How much effort are other states making to save on corrections?
The Vera Institute of Justice conducted a survey, trying to establish the impact of the financial crisis on correctional policies. California was one of the states that did not respond to the survey, possibly because it had not yet enacted its 2010 budget. The full survey (only 16 pages and very much worth a read) can be found here in PDF format. Here are some of the highlights.
Second only to Medicaid, corrections has become the fastest growing general fund expenditure in the United States. Two million three hundred thousand people in the U.S. are now in prison or jail—more than one in 100 adults. On any given day 7.3 million adults are under federal, state, or local correctional control (including those on probation, parole, and other forms of supervision)—one in 31 adults. In FY2008, the most recent year data are available, states spent an estimated $47 billion of general funds on corrections, an increase of 303 percent since 1988. They spent an additional $4 billion in special funds and bonds and $900 million in federal funds, bringing total corrections expenditures to nearly $52 billion. (p. 2)
The basic cuts can be seen in a chart from the report, which I lovingly converted to JPG for your convenience (click on the image to clearly see the chart). As you'll see, at leats 23 states have taken on cuts in their correctional operations. The executive summary identifies most of the activity as occurring in three areas:
Operating Efficiencies: Though many state corrections departments squeezed out efficiencies during the last recession, they are trying to eke out even more savings now. States are reducing healthcare services or joining in purchasing agreements to lower the cost of inmate pharmaceuticals. Many states have reduced corrections staff, instituted hiring freezes, reduced salaries or benefits, and/or eliminated pay increases. Others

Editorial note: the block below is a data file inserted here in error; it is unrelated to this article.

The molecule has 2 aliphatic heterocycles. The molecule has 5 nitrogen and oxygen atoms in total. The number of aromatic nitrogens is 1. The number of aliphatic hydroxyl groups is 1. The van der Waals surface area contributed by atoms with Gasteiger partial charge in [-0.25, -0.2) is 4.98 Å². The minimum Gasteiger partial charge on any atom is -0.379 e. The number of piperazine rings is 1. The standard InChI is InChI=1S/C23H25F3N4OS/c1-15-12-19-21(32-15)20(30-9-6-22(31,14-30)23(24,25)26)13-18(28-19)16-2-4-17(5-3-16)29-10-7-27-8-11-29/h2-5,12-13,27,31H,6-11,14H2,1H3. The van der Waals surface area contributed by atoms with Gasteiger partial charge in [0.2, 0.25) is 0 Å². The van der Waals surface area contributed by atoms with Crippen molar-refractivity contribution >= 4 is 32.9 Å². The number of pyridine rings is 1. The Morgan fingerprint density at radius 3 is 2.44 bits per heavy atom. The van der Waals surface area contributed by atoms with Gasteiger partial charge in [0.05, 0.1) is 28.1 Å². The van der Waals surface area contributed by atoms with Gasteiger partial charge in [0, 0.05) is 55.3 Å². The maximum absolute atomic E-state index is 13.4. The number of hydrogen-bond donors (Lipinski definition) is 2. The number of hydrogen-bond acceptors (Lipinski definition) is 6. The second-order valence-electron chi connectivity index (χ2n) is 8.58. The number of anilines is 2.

are consolidating facilities or halting planned expansions. Still others are eliminating or downsizing some programs.
Recidivism Reduction Strategies: High rates of failure among people on probation and parole are a significant driver of prison populations and costs in most states. To cut down on new offenses and the incarceration of rule violators, several states are strengthening their community corrections systems. Many states began these efforts in the past few years as part of the national emphasis on helping people successfully return to the community following their release from prison. States are now bolstering both their reentry programs and community
supervision programs and working to improve outcomes for people on supervision.
Release Policies: The biggest budget savings come from policy changes that impact how many people come into prison and how long they stay. Staffing typically accounts for 75 to 80 percent of corrections budgets, so substantial cost reductions can be achieved only when the prison population shrinks enough to shutter a facility—whether a single cellblock or an entire prison. In FY2010, states looking for large cuts have turned to release policies and found that they can identify some groups of people who can be safely released after serving shorter terms behind bars.
The report also anticipates further cuts, in the form of transitioning to non-custodial alternatives.
Props to our friends at The Real Cost of Prisons for alerting us to this.